US cybersecurity agency reports critical vulnerabilities in Philips' Vue PACS

A U.S. government cybersecurity agency has found multiple vulnerabilities in a Philips picture archiving and communication system that could give bad actors access to sensitive data and software.

The U.S. Cybersecurity and Infrastructure Security Agency warned that Philips’ Vue PACS can be remotely exploited through relatively low complexity attacks. It identified 15 specific flaws that apply to the following products:

  • Vue PACS versions 12.2.x.x and prior.
  • Vue MyVue versions 12.2.x.x and prior.
  • Vue Speech versions 12.2.x.x and prior.
  • Vue Motion versions 12.2.1.5 and prior.

“Successful exploitation of these vulnerabilities could allow an unauthorized person or process to eavesdrop, view or modify data, gain system access, perform code execution, install unauthorized software, or affect system data integrity in such a way as to negatively impact the confidentiality, integrity, or availability of the system,” the CISA, part of the Department of Homeland Security, said in a July 6 advisory.

The four most serious problems have been assigned a Common Vulnerability Scoring System score of 9.8, indicating a “critical” problem. Such concerns are related to improper input data validation and flaws brought over via previous patches.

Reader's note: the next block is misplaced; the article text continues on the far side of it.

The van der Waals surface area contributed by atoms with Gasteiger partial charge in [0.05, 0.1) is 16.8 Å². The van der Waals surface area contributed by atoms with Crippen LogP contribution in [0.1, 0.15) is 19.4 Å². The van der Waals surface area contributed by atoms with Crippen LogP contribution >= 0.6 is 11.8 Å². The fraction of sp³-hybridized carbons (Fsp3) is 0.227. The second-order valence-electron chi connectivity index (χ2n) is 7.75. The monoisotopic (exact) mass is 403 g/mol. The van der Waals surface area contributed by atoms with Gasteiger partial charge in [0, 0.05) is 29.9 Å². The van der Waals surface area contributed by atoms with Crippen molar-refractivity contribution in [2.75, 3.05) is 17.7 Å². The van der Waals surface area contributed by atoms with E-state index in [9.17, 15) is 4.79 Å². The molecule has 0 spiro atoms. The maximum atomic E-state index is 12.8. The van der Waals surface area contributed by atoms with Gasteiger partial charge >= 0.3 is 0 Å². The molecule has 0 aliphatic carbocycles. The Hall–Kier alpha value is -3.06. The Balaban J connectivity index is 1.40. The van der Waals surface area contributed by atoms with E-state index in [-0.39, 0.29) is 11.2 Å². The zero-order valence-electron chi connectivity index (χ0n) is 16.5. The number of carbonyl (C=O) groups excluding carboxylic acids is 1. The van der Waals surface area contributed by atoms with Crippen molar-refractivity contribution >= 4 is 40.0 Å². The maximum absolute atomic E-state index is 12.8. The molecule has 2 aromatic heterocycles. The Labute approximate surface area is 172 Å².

Additionally, the Vue platform’s use of expired cryptographic keys has earned a CVSS score of 8.2, and “significantly” diminishes system safety.

Insufficiently protected credentials, data integrity issues, and protection mechanism failures are also listed among problems with the Dutch healthcare giant’s platform.

Philips was the first to report these security concerns to the CISA and has already fixed a number of vulnerabilities in June 2020 and May 2021 updates. Further actions will be taken in version updates released in Q1 2022.

In the meantime, the government organization recommends users minimize network exposure for all control systems and ensure they aren’t accessible from the internet. The group further suggests locating control systems behind firewalls and using VPNs for remote access.

“CISA reminds organizations to perform proper impact analysis and risk assessment prior to deploying defensive measures,” the security agency said July 6.

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